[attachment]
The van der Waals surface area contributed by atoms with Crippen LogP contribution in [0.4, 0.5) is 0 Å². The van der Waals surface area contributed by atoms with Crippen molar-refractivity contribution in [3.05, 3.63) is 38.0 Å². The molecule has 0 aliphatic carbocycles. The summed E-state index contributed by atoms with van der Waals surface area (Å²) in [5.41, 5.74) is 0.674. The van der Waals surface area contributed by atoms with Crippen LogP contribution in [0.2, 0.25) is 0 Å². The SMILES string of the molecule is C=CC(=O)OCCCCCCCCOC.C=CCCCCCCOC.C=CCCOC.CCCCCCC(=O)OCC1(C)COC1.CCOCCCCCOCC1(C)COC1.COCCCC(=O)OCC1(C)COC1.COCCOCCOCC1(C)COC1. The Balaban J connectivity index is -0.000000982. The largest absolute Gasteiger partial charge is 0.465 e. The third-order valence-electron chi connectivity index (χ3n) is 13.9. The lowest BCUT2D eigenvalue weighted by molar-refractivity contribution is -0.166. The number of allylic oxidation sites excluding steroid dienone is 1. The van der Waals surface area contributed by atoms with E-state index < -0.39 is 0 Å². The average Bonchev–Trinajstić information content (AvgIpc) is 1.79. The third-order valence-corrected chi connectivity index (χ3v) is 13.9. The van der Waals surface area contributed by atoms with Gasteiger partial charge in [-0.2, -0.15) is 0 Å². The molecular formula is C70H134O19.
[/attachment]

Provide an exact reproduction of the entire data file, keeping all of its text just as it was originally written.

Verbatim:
The van der Waals surface area contributed by atoms with Crippen LogP contribution in [0.4, 0.5) is 0 Å². The van der Waals surface area contributed by atoms with Crippen molar-refractivity contribution in [3.05, 3.63) is 38.0 Å². The molecule has 0 aliphatic carbocycles. The summed E-state index contributed by atoms with van der Waals surface area (Å²) in [5.41, 5.74) is 0.674. The van der Waals surface area contributed by atoms with Crippen LogP contribution in [0.2, 0.25) is 0 Å². The SMILES string of the molecule is C=CC(=O)OCCCCCCCCOC.C=CCCCCCCOC.C=CCCOC.CCCCCCC(=O)OCC1(C)COC1.CCOCCCCCOCC1(C)COC1.COCCCC(=O)OCC1(C)COC1.COCCOCCOCC1(C)COC1. The Balaban J connectivity index is -0.000000982. The largest absolute Gasteiger partial charge is 0.465 e. The third-order valence-electron chi connectivity index (χ3n) is 13.9. The lowest BCUT2D eigenvalue weighted by molar-refractivity contribution is -0.166. The number of allylic oxidation sites excluding steroid dienone is 1. The van der Waals surface area contributed by atoms with E-state index < -0.39 is 0 Å². The average Bonchev–Trinajstić information content (AvgIpc) is 1.79. The third-order valence-corrected chi connectivity index (χ3v) is 13.9. The van der Waals surface area contributed by atoms with Gasteiger partial charge in [-0.2, -0.15) is 0 Å². The molecular formula is C70H134O19.